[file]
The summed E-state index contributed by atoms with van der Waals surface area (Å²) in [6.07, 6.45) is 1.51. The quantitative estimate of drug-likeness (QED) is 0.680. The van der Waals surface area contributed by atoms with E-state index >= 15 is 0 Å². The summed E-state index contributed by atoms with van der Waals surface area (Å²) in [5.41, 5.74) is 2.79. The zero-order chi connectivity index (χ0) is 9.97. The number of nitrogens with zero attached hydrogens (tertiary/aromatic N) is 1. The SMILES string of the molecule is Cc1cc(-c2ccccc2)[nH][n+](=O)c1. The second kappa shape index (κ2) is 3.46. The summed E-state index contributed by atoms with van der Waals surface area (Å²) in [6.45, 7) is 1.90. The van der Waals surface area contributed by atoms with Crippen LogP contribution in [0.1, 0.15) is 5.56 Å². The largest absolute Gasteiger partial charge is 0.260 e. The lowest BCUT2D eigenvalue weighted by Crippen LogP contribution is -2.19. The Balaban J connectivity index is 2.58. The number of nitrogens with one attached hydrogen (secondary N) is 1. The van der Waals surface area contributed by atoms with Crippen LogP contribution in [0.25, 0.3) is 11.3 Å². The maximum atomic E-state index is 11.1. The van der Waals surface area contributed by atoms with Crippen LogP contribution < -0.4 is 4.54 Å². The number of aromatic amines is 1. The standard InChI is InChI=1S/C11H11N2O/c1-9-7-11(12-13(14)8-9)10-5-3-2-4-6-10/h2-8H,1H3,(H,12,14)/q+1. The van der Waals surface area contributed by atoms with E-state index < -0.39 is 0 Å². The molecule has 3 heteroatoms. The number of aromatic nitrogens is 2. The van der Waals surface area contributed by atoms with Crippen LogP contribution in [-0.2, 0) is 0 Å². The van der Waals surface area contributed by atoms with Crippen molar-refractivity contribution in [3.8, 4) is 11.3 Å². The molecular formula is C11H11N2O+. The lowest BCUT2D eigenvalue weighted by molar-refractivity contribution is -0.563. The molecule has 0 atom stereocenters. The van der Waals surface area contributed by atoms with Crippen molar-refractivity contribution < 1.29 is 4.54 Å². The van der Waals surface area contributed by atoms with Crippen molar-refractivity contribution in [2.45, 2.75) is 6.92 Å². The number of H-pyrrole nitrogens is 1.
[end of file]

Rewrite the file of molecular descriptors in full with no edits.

The summed E-state index contributed by atoms with van der Waals surface area (Å²) in [6.07, 6.45) is 1.51. The quantitative estimate of drug-likeness (QED) is 0.680. The van der Waals surface area contributed by atoms with E-state index >= 15 is 0 Å². The summed E-state index contributed by atoms with van der Waals surface area (Å²) in [5.41, 5.74) is 2.79. The zero-order chi connectivity index (χ0) is 9.97. The number of nitrogens with zero attached hydrogens (tertiary/aromatic N) is 1. The SMILES string of the molecule is Cc1cc(-c2ccccc2)[nH][n+](=O)c1. The second kappa shape index (κ2) is 3.46. The summed E-state index contributed by atoms with van der Waals surface area (Å²) in [6.45, 7) is 1.90. The van der Waals surface area contributed by atoms with Crippen LogP contribution in [0.1, 0.15) is 5.56 Å². The largest absolute Gasteiger partial charge is 0.260 e. The lowest BCUT2D eigenvalue weighted by Crippen LogP contribution is -2.19. The Balaban J connectivity index is 2.58. The number of nitrogens with one attached hydrogen (secondary N) is 1. The van der Waals surface area contributed by atoms with Crippen LogP contribution in [0.25, 0.3) is 11.3 Å². The maximum atomic E-state index is 11.1. The van der Waals surface area contributed by atoms with Crippen LogP contribution < -0.4 is 4.54 Å². The number of aromatic amines is 1. The standard InChI is InChI=1S/C11H11N2O/c1-9-7-11(12-13(14)8-9)10-5-3-2-4-6-10/h2-8H,1H3,(H,12,14)/q+1. The van der Waals surface area contributed by atoms with E-state index < -0.39 is 0 Å². The molecule has 3 heteroatoms. The number of aromatic nitrogens is 2. The van der Waals surface area contributed by atoms with Crippen LogP contribution in [-0.2, 0) is 0 Å². The van der Waals surface area contributed by atoms with Crippen molar-refractivity contribution in [3.8, 4) is 11.3 Å². The molecular formula is C11H11N2O+. The lowest BCUT2D eigenvalue weighted by molar-refractivity contribution is -0.563. The molecule has 0 atom stereocenters. The van der Waals surface area contributed by atoms with Crippen molar-refractivity contribution < 1.29 is 4.54 Å². The van der Waals surface area contributed by atoms with Crippen molar-refractivity contribution in [2.45, 2.75) is 6.92 Å². The number of H-pyrrole nitrogens is 1.